If your dog has Glaucoma, that’s not the end, as the availability of the best treatment for dogs with Glaucoma is everywhere. This could be your first time realizing that dogs could be diagnosed with Glaucoma, not just human beings.
Suppose you are researching the best treatment for dogs with Glaucoma via Google search. In that case, you will find that most articles out there contain a lot of medical terminologies that only vet doctors can understand.
We will break them down for you, but you should understand that we are not medical professionals. It is advisable to still seek professional advice from your dog’s veterinary doctor (French bulldog or any other dog breed).
Just like Glaucoma is a disease that can be found in dogs, so also have cataracts. You can read it here and what to do if your dog has cataracts.
Now let’s talk about Glaucoma and the treatments for dogs with Glaucoma. Glaucoma in dogs is called “Canine Glaucoma.” It could be referred to as a group of diseases that affects the optic nerves of dogs. According to Wikipedia, it could also “involve a loss of retinal ganglion cells in a characteristic pattern.”
Dog Glaucoma Symptoms
Most owners cannot detect Glaucoma quickly in their dogs until it is severe. The best way to know is to visit the doctor regularly. You could schedule monthly eye appointments with the pet’s vet doctor and detect Glaucoma in the early stages. Another benefit of these appointments is that in the process of doing so, you can also prevent other ocular diseases that could damage/her eyes.
If canine Glaucoma is in the early stages, you will notice your dog rubbing its eye(s) frequently, which could be painful. The affected eye(s) would be:
If you see these symptoms, you should start looking at the best treatment for dogs with Glaucoma with your vet doctor and, in this case, your dog.
Causes of Glaucoma in Dogs: What causes Glaucoma in Dogs?
There are three (3) major causes of Glaucoma in dogs, and they are:
Although many vet doctors would tell you that there are just two (2) causes which are primary and secondary Glaucoma, they are also right, and that doesn’t mean we are wrong.
This means that canine Glaucoma is present when a dog is born, but it isn’t present. It usually comes up after a few months. Usually, Glaucoma is present due to a defect in the structure of the eye.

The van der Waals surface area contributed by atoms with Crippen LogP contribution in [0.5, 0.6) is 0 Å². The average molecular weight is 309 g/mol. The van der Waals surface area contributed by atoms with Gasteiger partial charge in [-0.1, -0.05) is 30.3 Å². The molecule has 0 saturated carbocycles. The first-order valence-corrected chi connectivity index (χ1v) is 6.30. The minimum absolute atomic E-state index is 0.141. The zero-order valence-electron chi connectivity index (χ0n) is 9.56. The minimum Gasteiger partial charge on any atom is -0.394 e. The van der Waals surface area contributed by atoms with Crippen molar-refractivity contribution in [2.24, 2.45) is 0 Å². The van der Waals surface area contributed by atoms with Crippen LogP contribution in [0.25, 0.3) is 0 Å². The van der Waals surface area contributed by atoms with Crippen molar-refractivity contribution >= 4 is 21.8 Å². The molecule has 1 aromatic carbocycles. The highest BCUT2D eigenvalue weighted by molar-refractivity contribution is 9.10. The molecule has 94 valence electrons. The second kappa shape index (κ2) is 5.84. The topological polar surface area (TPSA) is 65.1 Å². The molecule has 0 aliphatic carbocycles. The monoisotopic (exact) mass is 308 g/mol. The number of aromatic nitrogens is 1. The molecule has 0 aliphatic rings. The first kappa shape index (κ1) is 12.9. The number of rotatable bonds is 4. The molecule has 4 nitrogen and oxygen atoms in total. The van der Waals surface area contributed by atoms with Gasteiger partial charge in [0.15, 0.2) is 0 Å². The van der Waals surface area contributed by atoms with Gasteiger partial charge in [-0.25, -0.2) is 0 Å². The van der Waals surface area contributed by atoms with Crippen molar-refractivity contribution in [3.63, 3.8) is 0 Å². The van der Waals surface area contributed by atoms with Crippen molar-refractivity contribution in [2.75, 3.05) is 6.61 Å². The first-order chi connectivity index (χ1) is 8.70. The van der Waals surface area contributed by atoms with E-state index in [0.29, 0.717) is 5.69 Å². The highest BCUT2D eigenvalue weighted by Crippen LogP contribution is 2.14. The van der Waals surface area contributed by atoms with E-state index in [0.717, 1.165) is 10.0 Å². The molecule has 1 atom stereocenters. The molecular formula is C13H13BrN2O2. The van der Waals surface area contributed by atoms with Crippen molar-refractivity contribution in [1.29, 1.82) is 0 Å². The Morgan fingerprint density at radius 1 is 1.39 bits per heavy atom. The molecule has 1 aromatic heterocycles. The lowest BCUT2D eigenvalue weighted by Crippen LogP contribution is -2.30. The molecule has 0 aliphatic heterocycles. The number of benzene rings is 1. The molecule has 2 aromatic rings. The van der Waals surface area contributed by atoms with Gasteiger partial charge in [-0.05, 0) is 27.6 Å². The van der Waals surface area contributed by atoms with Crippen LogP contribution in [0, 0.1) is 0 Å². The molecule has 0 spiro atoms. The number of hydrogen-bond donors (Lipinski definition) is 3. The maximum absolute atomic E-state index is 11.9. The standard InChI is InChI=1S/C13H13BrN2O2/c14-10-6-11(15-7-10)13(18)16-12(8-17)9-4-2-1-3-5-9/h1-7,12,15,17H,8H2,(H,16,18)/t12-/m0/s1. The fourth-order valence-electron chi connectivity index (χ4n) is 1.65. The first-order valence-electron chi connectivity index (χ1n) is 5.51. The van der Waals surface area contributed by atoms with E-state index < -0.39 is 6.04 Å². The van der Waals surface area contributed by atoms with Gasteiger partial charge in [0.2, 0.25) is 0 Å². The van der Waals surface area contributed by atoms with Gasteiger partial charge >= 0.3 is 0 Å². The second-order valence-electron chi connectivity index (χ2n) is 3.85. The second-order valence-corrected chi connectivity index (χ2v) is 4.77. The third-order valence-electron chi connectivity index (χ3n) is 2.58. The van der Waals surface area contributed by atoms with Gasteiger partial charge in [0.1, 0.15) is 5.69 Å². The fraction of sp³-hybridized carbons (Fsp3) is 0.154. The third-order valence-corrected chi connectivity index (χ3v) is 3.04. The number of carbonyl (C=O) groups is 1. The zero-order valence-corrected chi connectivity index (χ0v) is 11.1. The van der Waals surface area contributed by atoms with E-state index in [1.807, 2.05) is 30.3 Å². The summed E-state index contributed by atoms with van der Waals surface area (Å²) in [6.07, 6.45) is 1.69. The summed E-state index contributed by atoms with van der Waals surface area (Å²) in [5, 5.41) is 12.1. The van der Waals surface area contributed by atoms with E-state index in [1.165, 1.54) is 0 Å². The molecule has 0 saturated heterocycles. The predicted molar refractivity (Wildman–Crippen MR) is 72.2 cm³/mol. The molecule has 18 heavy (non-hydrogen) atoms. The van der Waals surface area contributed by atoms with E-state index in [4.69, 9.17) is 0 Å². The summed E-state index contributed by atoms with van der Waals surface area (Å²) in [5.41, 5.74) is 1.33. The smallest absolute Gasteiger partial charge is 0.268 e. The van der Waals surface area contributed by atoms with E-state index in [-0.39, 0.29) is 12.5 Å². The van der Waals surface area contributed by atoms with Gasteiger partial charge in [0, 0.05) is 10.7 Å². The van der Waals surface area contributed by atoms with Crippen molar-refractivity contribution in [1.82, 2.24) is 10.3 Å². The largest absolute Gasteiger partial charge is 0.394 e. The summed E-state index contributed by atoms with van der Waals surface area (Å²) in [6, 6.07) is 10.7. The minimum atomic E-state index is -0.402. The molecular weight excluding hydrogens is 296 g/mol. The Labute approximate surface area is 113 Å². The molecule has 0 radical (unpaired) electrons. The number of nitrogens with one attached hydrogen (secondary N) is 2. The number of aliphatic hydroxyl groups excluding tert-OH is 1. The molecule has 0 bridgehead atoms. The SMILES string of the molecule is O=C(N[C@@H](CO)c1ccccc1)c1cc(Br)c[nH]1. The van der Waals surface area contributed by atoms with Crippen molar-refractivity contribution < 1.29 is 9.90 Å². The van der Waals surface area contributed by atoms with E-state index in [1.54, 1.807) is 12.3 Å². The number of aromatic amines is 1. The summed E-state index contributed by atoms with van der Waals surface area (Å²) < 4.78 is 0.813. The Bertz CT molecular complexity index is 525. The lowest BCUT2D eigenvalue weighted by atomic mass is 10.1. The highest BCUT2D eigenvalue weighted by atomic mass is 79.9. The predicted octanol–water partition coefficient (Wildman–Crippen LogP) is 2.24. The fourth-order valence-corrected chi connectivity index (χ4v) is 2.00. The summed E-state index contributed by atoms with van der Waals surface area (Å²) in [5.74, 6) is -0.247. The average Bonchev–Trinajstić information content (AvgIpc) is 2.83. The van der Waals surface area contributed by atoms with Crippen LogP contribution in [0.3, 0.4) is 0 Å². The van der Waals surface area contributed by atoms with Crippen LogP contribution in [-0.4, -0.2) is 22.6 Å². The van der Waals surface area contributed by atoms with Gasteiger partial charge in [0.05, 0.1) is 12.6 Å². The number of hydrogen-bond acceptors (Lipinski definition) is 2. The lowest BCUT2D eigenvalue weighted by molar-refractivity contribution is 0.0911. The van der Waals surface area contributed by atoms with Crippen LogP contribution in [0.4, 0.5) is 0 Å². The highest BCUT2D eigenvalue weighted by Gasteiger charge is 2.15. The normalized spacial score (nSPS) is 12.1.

To determine if a dog has primary Glaucoma, Gonioscopy can be employed to evaluate the iridocorneal angle for Goniodysgenesis (an abnormality of the eye’s anterior chamber).
This type of Glaucoma is determined when there is an increase in intraocular pressure due to disease or injury to the eye. Secondary Glaucoma in dogs is curable if the primary ocular disease is treated successfully.
In layperson’s terms, if the luxated lens of your dog was removed successfully through surgery. As a dog owner, you should know that if unilateral Glaucoma is deemed secondary, the contralateral eye is not necessarily at risk.
Treatment for dogs with Glaucoma would range depending on the type or stage of the disease. At times, the prescribed treatment for dogs with Glaucoma might not be as effective as it is meant to be for several reasons. At that point, you should consult with your vet’s doctor.
Diagnosis of Glaucoma in Dogs (When to know when your dog has Canine Glaucoma)
A dog (any breed) could have Glaucoma when the intraocular pressure is over 25 mmHg. You should be careful if it is over 22 mmHg because it simply means the dog is at a high risk of developing Glaucoma. It is possible to obtain a wrong reading, especially if it is a pup and just squinting.
You are advised not to diagnose the patient due to the “25 or greater than” numbers but to treat the patient instead. Look at the affected eye(s) and ask yourself, “does this dog have an intraocular pressure of over 25mmHg?”
It could be another ocular disease causing the reading or the fact that the dog was moving while the reading was ongoing.
You should be aware that if Glaucoma goes untreated, like in humans, it could lead to blindness. This is a result of permanent damage to the optic nerve. Immediately after you see the symptoms, your next step is to look for treatment for dogs with Glaucoma.
Can Glaucoma in Dogs be Treated?
Yes, Glaucoma in dogs can be treated, but the kind of treatment for dogs with Glaucoma differs. All these will depend on various factors such as the cause, stage of the disease, and more. If it has affected the dog’s eye so badly, the possible treatment would be surgery.
What Happens if you Don’t Treat Glaucoma in Dogs?
It will lead to permanent blindness in the affected eye(s).
Is a dog with Glaucoma in pain?
Yes, a dog with Glaucoma is in actual pain, but it is difficult to detect, but not impossible. As a dog owner, you’d have to pay attention to your pet to know if it has Glaucoma, especially in its early stages. You should always pay good attention to your dog so that even if they have Glaucoma, you can detect it early and get more options when looking for the best treatment for dogs with Glaucoma.
Can a Dog Live with Glaucoma?
This depends on the stage where the Glaucoma is. If it is detected early, it could be treated medically or surgically. If a pet owner detected this late and has reached a point whereby it is extremely painful for the dog, putting down the dog should be considered.
What is the Best Treatment for Glaucoma?
There is no best treatment for dogs with Glaucoma, and you must discuss all the available options with the vet doctor.
You must note that we can’t advise you to try various treatments for your dog. A medical professional would first have to look at the affected eye(s) and decide the best treatment for dogs with Glaucoma, but in this case, your dog.
It is important to note that The French Bulldoger or Adebanjo Media LLC (its parent organization) are not medical experts. You can cross-check with your doctor if you doubt any medical-related facts in this post or on this website.